The Manager - March 2022
New Cornell faculty
Louis Longchamps and Virginia Moore are new Cornell faculty in the School of Integrative Plant Sciences.
Climate-smart farming tools
Arthur DeGaetano, Kitty O’Neil, and Joe Lawrence
Quickly changing weather conditions and increased variations in weather conditions both within a growing season and from one year to the next make having quick and easy access to the most recent weather data and tools that can assist in applying these weather data to on-farm decisions more important. Cornell’s Climate Smart Farming Program (CSF) Decision Tools (climatesmartfarming.org/) were developed through a partnership between the CSF program and the Northeast Regional Climate Center (NRCC). The NRCC archives and supplies daily temperature observations from the National Weather Service (NWS) and daily precipitation from NWS radar data. These data are interpolated to a 4-km-by-4-km grid allowing farmers in the region to access accurate information for their farm even without a weather station on their site.
Managing diet nutrient variability through improved forage sampling practices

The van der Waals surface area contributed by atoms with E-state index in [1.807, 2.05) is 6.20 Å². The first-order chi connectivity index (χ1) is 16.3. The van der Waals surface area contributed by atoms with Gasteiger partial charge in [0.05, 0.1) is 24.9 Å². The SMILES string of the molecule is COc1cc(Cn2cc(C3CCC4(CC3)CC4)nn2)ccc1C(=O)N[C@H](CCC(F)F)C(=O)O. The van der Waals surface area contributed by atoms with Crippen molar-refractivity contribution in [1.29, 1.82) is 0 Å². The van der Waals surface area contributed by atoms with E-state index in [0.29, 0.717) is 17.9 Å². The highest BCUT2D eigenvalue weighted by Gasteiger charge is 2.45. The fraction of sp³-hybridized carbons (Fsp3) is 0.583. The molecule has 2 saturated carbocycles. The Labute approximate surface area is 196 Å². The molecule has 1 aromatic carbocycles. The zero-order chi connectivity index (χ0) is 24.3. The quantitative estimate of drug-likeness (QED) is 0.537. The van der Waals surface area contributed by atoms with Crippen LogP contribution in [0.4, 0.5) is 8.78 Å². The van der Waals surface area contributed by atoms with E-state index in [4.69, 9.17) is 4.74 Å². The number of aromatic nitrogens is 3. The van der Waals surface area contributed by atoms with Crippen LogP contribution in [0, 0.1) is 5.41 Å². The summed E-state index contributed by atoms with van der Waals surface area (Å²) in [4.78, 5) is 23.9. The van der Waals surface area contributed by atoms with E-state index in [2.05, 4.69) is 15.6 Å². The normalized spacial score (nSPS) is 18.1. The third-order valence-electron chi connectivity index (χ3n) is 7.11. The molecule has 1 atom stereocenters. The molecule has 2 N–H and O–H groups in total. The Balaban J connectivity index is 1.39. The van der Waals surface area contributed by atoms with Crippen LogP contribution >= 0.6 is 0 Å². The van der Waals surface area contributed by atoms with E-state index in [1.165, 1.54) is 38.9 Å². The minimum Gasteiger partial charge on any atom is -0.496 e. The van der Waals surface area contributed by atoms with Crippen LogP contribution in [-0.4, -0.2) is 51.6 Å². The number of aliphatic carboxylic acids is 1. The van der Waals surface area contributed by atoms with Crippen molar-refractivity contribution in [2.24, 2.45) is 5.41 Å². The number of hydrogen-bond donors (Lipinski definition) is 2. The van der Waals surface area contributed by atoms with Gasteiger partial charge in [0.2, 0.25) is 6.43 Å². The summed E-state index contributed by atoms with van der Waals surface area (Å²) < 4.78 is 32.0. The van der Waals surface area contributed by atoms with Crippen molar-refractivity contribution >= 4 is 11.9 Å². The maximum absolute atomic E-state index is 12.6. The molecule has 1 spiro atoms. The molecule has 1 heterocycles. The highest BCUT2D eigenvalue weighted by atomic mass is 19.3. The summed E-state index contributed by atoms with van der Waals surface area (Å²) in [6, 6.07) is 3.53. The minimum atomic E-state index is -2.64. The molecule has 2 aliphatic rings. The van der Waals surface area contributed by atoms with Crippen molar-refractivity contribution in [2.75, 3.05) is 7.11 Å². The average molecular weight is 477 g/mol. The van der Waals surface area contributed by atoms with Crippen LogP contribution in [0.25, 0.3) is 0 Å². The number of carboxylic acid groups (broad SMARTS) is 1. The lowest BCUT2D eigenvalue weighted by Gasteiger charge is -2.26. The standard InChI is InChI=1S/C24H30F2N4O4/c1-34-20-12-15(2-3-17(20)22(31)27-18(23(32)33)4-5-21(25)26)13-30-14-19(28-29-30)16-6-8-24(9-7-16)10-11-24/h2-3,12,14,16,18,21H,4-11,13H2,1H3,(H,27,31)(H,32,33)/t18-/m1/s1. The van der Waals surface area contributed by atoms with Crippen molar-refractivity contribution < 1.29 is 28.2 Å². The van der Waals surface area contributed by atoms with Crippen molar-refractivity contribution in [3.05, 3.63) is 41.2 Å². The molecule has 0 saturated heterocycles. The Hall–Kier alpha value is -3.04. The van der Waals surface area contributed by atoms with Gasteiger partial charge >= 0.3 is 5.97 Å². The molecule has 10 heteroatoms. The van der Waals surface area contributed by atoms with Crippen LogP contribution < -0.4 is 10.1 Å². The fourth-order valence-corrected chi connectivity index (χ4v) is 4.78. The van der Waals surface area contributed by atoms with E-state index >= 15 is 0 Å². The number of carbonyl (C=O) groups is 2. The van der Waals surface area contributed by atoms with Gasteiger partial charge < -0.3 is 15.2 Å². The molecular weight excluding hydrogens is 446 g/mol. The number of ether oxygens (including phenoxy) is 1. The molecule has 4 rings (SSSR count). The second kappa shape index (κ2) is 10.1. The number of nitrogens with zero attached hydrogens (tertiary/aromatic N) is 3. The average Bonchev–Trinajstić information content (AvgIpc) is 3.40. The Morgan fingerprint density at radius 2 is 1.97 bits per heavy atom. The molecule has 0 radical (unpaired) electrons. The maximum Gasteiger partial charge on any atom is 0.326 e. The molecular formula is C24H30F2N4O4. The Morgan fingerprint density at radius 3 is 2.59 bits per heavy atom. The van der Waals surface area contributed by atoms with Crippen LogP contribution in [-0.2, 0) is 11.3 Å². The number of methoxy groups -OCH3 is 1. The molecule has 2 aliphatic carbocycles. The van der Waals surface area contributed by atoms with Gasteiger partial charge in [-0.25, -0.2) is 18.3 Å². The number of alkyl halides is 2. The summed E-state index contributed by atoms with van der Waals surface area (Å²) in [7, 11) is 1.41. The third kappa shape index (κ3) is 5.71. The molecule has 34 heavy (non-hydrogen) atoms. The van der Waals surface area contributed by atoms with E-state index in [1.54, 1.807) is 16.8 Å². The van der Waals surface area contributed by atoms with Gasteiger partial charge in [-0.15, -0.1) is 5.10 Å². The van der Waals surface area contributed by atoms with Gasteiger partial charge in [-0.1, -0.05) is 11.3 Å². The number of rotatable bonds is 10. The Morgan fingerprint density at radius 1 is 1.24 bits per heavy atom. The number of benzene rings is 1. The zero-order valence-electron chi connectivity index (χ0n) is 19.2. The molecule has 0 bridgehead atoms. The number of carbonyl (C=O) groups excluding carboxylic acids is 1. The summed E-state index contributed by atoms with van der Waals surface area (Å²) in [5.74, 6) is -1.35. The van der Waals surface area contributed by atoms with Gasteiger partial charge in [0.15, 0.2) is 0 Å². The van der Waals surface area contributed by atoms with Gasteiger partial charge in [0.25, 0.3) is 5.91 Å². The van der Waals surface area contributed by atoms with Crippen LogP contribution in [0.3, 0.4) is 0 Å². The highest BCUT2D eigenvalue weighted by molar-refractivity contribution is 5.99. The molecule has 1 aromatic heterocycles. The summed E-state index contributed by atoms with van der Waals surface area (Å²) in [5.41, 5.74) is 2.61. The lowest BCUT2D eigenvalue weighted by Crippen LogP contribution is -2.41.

Jorge Barrientos-Blanco, Joe Lawrence, and Kristan Reed
High feed prices and volatility due to market and supply chain disruptions caused by the COVID pandemic are restating the importance of maximizing feed use efficiency.
Maximize fertilizer use efficiency for peak fertilizer prices of 2022
Kitty O’Neil, Joe Lawrence, Kirsten Workman, and Quirine Ketterings
Record high fertilizer prices this winter have driven a lot of creative thinking about cost-cutting strategies for 2022. Dairy farmers are at an advantage as manure is a tremendous source of all essential nutrients, and typical rotations of corn and alfalfa/grass result in nutrient and other benefits for corn following sod. But how do we know where cuts in fertilizer are appropriate and where they are not?
Remote sensing to estimate yield of field crops
Sunoj Shajahan, Jerome Cherney, Louis Longchamps, and Quirine Ketterings
Because of greater accessibility and technological advancements in remote sensing and imagery processing, we can now tap into high-resolution and high-frequency imagery. Remotely sensed data will become more useful for farmers over time as we explore the data and learn to estimate and predict yield and forage quality at farm, field, and within-field scales. Stay tuned for advances in yield and quality prediction models for your farm as science develops.
Manure – A valuable nutrient asset
Kirsten Workman, Quirine Ketterings, Joe Lawrence, and Kitty O’Neil
Manure is a valuable source of nutrients and soil-building organic matter. It is always important to manage manure nutrients to maximize availability for crops and minimize environmental losses, but that is especially true this spring as fertilizer prices have skyrocketed. Several strategies and practices can be used on the farm to realize the full value of those manure assets.